Violent J: I think it says everything about the Juggalos. Listen, ICP is one thing, but I think the Juggalos I believe deserve infamy. There's never been anything like Juggalos in the history of rock 'n' roll. They deserve their notoriety. I love it when an article is about Juggalos. They are amazing. It's almost like the first time I ever saw an Amish person. I was like, "Those are Amish people? I've heard about them." I love the fact that in some areas of America, Juggalos will be chilling on the corner and people will go, "Those are real Juggalos?" I love that. I want Juggalos to go down in history. Is that partly because, if they go down in history, we go down in history? Maybe. Sure. They're not like the KISS Army, not like the Deadheads, not like anything. Juggalos are a little bit of everybody — people blazing their own path, they're not walking with the sheep. [The term] scrub is very popular in the Juggalo community. Shaggy has "Scrub Life" tattooed on his stomach. Like that old TLC song, we're the ones hanging out on the passenger side of our best friend's ride. Straight up. And sometimes scrubs are the best people. I bet you Einstein was a scrub, I bet you Thomas Edison was a scrub. I bet they were looked at weird in their school 'cause they were thinkers. Scrubs, they don't follow the masses. That's what I'm saying.
MT: Are your kids Juggalos?
Violent J: Absolutely. How couldn't they be? They're gonna be Juggalos no matter what as long as I instill the values of them being a Juggalo — not being judgmental, being open-minded. You know, stupid things like laughing at a kid 'cause he's fat, or picking on the ugly girl, or racism, or picking on a kid 'cause he's wearing $2 shoes, shit like that? That's all bullshit. It's all non-Juggalo shit. We don't laugh at each other for shit like that. If you're 400 pounds, you can peel off your shirt at the Gathering of Juggalos and nobody gives a fuck. We don't judge each other for things like that. The opposite of bullies is Juggalos.
MT: Where did the song "Miracles" come from?
Violent J: Being a dad made me realize what all of life is about — it's all about passing it on. It all makes sense when you have kids, you realize what you're doing here. Because the minute you have kids, it's not about you anymore, it's about them. You're just here to teach them and nurture them so they can go ahead and do the same and keep civilization going. Seeing everything through their eyes again is so remarkable. That's where the song "Miracles" comes from. It's seeing everything through their eyes. You start to take everything like rainbows and shooting stars for granted after you've seen them a few times. But when you're a kid they're treats of freshness, little things of dopeness to appreciate. I was giving the kids a bath and they we're just playing with the water coming out of the spout and it took me right back to being a kid.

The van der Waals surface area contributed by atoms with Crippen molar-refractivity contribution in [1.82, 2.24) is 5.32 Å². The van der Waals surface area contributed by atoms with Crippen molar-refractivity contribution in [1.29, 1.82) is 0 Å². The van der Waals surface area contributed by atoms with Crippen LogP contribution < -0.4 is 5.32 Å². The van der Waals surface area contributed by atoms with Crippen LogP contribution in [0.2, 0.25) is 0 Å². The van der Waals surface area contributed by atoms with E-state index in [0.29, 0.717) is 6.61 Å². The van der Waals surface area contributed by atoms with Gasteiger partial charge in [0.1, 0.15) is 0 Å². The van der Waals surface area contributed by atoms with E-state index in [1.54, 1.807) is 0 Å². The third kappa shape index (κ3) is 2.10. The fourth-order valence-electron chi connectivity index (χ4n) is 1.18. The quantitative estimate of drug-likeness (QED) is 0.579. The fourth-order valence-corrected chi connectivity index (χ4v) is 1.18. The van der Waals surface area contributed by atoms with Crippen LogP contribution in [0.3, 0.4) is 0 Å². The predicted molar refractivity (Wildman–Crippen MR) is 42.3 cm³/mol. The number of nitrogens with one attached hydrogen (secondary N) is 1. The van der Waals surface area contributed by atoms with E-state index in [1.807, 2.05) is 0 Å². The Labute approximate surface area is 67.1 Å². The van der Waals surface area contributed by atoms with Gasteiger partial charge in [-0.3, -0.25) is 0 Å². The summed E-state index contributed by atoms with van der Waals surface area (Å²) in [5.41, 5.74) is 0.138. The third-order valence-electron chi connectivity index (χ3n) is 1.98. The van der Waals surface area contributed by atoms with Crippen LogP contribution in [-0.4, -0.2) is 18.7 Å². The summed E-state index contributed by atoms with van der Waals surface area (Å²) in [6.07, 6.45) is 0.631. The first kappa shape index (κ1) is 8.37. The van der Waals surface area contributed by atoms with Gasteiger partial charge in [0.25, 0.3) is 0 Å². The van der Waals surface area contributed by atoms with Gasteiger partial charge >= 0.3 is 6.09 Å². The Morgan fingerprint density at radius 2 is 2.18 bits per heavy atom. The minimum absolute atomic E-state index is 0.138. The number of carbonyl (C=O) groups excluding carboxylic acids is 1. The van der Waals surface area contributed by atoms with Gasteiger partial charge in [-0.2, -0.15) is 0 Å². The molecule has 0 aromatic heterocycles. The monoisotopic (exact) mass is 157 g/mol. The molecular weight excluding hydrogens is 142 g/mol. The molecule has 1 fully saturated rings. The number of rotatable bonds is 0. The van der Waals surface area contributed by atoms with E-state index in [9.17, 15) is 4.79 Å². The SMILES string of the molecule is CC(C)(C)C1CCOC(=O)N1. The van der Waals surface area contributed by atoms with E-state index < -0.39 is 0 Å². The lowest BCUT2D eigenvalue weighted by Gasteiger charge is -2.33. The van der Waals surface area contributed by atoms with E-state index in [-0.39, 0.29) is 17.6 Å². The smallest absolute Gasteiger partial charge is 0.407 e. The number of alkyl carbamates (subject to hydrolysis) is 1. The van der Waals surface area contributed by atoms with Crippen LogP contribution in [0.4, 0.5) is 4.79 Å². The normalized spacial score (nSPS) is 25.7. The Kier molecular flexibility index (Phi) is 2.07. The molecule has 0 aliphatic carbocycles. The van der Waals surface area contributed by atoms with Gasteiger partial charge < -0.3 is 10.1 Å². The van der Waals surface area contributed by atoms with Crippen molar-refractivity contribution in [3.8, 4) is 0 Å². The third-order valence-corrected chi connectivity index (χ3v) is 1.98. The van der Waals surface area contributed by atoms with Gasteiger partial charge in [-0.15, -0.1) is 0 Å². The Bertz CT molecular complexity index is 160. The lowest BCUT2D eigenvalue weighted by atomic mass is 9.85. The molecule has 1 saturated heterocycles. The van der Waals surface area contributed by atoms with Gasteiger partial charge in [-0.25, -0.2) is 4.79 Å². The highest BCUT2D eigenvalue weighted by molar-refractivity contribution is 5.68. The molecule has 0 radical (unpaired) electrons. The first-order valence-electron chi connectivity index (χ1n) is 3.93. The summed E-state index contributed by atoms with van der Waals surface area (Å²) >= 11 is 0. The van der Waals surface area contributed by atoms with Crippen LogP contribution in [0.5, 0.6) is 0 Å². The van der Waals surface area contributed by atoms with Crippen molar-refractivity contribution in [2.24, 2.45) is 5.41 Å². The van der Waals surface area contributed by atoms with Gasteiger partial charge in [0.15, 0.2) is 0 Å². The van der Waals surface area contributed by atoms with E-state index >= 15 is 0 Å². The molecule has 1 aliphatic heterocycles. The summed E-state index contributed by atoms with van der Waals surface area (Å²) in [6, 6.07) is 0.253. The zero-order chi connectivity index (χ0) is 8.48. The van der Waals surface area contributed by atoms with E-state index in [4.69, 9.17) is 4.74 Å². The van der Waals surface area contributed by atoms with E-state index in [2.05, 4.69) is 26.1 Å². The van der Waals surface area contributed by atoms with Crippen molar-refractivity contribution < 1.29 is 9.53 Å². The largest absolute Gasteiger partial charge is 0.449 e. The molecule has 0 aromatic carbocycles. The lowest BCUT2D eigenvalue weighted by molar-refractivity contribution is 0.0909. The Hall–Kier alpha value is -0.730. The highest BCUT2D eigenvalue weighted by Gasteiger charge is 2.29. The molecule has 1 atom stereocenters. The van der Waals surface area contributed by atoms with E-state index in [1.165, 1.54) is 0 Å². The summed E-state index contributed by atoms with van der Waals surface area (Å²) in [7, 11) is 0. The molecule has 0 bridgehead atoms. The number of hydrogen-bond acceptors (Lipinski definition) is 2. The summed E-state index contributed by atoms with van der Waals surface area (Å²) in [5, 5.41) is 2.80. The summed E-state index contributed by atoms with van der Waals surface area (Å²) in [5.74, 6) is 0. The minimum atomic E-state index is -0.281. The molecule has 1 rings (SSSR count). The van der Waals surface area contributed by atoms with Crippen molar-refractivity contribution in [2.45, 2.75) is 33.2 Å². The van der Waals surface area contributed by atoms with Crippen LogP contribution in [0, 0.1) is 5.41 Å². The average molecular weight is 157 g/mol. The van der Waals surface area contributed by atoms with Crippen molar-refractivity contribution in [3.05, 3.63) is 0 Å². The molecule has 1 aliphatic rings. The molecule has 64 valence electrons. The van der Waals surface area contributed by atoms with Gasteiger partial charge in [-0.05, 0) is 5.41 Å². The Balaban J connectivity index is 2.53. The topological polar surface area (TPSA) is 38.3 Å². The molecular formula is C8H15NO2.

MT: Do your kids know what you're doing for a living?
Violent J: Like most kids of musicians, they don't really fully understand it yet. They think everybody else's dad is a musician. I think when they get older they'll understand then. JJ gets on my shoulders when he's out on the road with me and he loves to spray Faygo; Ruby doesn't like it 'cause she doesn't like to get cold Faygo on her and she doesn't like the scary costumes, but JJ is right there. But JJ is too young to understand that what I do is cool. I try to tell him, "Not everybody's dad does what I do," but he doesn't get it yet. We'll have some of JJ's friends in the car and his friends will ask to play my music. And he tells them they can't hear it 'cause there's swearing in it. He knows that swearing is bad. I've never heard him swear. When he hears my music, I tell him that's just Daddy working.
MT: Who designs ICP merch?
Violent J: We have a team of people. A lot of designs come from Juggalos themselves. Juggalos send stuff in and then we call them back and say, "Hey would you like to make some money?" I'd say half of our merchandise comes from Juggalos. The other secret is being Juggalos ourselves. We don't sit around trying to figure out how to appeal to today's youth. We are who we're selling to. It's like a bunch of die-hard Star Wars fans coming up with the next Star Wars movie. It's cake.
MT: How much does the merch sell?
Violent J: Merch is probably 70 to 80 percent of Psychopathic Records sales — 'cause you can't download a T-shirt, you know? CDs hardly make any money, but we're doing everything we can to fight it. That's why the packaging is so expensive on our new album, so it's still cool to actually hold it on your hands. A lot of Juggalos are collectors, so we got that in our favor.
MT: What do you love about Michael Jackson and how does he influence ICP?